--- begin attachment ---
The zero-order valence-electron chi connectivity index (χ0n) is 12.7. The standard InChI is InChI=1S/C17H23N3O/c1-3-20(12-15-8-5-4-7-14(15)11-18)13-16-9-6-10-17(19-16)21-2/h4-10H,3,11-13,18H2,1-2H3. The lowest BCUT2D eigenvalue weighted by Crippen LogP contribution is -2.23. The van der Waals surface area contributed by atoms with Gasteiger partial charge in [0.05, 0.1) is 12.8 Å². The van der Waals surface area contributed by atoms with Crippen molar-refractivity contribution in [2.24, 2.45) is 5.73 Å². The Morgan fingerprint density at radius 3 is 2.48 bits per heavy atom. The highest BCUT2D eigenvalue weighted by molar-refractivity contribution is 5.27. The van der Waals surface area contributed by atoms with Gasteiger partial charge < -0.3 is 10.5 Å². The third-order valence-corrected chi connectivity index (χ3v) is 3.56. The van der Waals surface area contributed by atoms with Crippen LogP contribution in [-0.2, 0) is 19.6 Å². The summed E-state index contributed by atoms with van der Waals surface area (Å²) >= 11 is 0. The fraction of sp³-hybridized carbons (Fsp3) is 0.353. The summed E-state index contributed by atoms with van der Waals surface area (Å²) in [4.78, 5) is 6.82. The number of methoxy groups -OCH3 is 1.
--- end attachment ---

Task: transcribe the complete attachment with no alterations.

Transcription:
The zero-order valence-electron chi connectivity index (χ0n) is 12.7. The standard InChI is InChI=1S/C17H23N3O/c1-3-20(12-15-8-5-4-7-14(15)11-18)13-16-9-6-10-17(19-16)21-2/h4-10H,3,11-13,18H2,1-2H3. The lowest BCUT2D eigenvalue weighted by Crippen LogP contribution is -2.23. The van der Waals surface area contributed by atoms with Gasteiger partial charge in [0.05, 0.1) is 12.8 Å². The van der Waals surface area contributed by atoms with Crippen molar-refractivity contribution in [2.24, 2.45) is 5.73 Å². The Morgan fingerprint density at radius 3 is 2.48 bits per heavy atom. The highest BCUT2D eigenvalue weighted by molar-refractivity contribution is 5.27. The van der Waals surface area contributed by atoms with Gasteiger partial charge < -0.3 is 10.5 Å². The third-order valence-corrected chi connectivity index (χ3v) is 3.56. The van der Waals surface area contributed by atoms with Crippen LogP contribution in [-0.2, 0) is 19.6 Å². The summed E-state index contributed by atoms with van der Waals surface area (Å²) >= 11 is 0. The fraction of sp³-hybridized carbons (Fsp3) is 0.353. The summed E-state index contributed by atoms with van der Waals surface area (Å²) in [4.78, 5) is 6.82. The number of methoxy groups -OCH3 is 1.